Lansdale, PA | Summer, 2005 | 20 years old
Whoever first noticed that ignorance was bliss really hit it on the head. It’s more than a little stressful to prepare for life in a foreign country, and it’s compounded by research. The thing about Japan in particular is that it is almost entirely like the United States in virtually no way at all.
A little research shows that a cell phone purchased in the US will have no chance of working in Japan. A little more reveals that my laptop’s power adapter with the grounding pin (the third prong on the bottom) won’t fit into Japanese outlets, though Osaka does at least run on 60Hz electricity like I’m used to. Paper money is differently-sized and won’t fit nicely into my wallet. Coins are plentiful, though thankfully smaller and lighter than American ones. CDs are brutally expensive, as are movie tickets, food, gasoline, and water.
In fact, about the only elements of my current lifestyle that will be able to survive the transition intact are:
- My beloved AA batteries, though they will be named LR6 in a calculated attempt to gradually undermine the sanity of foreigners.
- My toothbrush.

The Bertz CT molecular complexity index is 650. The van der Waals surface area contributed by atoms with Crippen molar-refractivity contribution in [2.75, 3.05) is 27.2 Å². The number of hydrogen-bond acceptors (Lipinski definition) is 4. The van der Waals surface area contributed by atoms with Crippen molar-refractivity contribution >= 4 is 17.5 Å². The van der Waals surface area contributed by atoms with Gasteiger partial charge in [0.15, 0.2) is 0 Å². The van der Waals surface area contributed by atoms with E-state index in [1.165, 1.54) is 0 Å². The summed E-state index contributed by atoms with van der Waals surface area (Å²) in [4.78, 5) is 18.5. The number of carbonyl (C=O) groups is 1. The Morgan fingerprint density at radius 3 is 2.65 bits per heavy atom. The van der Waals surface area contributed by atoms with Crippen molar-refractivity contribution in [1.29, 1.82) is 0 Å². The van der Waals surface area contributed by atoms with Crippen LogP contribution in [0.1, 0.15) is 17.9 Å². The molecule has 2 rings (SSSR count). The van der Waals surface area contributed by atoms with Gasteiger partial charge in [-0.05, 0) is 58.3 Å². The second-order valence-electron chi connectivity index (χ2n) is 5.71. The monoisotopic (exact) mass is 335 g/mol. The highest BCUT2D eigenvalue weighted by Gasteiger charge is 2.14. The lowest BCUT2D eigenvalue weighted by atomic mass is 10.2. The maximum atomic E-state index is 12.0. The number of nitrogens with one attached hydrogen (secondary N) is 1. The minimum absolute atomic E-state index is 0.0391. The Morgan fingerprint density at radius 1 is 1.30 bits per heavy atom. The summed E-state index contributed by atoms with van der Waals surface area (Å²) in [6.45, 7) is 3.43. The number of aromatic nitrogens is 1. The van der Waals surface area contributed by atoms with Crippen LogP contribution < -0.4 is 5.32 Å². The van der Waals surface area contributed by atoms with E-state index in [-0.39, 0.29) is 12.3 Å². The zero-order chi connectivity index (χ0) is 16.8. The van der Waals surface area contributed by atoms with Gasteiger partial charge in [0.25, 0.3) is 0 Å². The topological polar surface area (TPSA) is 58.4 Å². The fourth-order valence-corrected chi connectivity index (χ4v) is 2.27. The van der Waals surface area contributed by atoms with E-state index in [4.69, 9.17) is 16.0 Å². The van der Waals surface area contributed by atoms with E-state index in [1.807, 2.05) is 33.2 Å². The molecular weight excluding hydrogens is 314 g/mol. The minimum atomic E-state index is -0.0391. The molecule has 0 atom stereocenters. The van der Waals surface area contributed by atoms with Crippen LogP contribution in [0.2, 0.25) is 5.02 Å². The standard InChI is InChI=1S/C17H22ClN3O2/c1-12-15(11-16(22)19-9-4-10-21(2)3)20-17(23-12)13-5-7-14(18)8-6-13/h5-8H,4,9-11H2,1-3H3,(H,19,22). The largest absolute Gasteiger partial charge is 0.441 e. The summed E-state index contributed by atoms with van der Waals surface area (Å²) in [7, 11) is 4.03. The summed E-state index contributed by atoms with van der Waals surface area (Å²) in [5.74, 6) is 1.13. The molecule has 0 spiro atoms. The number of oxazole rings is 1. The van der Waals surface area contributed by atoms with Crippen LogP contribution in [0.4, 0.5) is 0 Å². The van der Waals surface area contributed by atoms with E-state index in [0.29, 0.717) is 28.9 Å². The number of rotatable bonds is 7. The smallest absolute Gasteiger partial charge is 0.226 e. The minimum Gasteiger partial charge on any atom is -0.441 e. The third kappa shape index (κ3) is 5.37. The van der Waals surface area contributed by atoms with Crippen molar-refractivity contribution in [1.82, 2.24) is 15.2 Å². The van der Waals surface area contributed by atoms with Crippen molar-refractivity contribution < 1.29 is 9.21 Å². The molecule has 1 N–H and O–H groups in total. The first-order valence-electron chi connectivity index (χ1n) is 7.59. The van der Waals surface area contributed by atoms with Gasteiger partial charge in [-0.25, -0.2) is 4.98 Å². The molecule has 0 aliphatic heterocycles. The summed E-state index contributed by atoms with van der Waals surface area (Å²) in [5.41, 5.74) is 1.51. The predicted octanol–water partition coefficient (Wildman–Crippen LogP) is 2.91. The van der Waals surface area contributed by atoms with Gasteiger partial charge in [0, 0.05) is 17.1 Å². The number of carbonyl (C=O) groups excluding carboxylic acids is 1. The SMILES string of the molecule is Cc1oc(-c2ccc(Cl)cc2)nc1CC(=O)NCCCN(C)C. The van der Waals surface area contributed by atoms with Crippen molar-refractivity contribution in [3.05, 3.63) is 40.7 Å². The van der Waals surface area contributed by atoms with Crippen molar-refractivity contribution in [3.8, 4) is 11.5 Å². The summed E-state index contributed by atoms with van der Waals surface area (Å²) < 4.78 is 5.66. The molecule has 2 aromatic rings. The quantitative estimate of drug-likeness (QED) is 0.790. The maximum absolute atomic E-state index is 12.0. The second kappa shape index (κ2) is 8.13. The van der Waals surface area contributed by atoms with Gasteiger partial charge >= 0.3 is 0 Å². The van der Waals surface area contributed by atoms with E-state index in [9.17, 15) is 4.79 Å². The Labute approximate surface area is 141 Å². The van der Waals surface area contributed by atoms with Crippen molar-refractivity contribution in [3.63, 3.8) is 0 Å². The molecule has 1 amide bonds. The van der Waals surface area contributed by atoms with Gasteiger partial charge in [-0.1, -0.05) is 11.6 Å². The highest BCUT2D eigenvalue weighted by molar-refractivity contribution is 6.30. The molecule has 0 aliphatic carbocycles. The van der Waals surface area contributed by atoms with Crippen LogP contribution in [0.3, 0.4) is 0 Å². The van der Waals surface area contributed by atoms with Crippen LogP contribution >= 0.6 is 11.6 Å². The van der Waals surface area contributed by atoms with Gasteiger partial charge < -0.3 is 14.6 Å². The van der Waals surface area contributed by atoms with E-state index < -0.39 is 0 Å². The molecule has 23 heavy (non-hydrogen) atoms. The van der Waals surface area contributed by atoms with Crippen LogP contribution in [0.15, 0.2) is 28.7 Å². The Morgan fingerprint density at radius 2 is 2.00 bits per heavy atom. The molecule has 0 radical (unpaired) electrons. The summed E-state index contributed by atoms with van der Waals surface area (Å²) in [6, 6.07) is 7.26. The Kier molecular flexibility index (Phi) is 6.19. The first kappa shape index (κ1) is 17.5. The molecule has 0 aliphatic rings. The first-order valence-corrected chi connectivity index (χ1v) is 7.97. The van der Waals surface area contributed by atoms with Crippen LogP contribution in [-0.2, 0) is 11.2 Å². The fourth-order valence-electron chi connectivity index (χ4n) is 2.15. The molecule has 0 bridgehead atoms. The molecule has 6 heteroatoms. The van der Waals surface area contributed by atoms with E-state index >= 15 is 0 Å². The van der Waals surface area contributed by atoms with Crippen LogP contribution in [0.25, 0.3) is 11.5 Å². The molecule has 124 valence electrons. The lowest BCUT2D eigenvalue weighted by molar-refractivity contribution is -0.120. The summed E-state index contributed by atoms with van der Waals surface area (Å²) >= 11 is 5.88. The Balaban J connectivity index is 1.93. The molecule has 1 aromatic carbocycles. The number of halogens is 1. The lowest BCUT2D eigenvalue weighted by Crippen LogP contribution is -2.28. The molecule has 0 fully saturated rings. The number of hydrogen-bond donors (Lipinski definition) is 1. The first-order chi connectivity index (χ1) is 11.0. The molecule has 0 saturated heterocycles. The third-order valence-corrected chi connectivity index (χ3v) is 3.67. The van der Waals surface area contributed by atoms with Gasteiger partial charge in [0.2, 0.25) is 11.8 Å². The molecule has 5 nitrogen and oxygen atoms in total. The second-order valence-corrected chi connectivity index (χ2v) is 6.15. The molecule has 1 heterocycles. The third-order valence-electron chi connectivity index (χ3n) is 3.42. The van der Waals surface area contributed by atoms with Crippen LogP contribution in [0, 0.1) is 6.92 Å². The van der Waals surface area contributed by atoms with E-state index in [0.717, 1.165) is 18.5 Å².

It’s ridiculous, really, and utterly frustrating. Even completely mundane things in my life are starting to fall into this trap. Just the other day, for example, I went shopping for a new pair of shoes.
Now, shopping for shoes isn’t the greatest of experiences for me in the best of cases. I wear something like a US size 12-wide, which isn’t exactly a breeze to track down. When I do find a pair that actually fits, they tend of course to look like something that was either designed by a blind artist who hated the world, or stolen from a bowling alley. In order to make things more difficult for me, I now had to shop for shoes that, in addition to fitting in the first place and not making me look like some sort of discount clown, were also compatible with the Japanese way of life. They had to be good walking shoes, since I won’t be driving much for the next year, but they also have to be able to slide off easily when I need to, by conservative estimate approximately forty thousand times per day.
Luckily, I found a pair of Rockports for a decent price that were wide enough and about a size too long (I’ve already accidentally stepped out of one of them while running), which means that I will likely have to spend much of the next year or so developing the so-called Asian Shuffle simply in order to keep my shoes on.
I’m sure it’ll hit me sooner or later that I only have a week and a half left in the United States until May.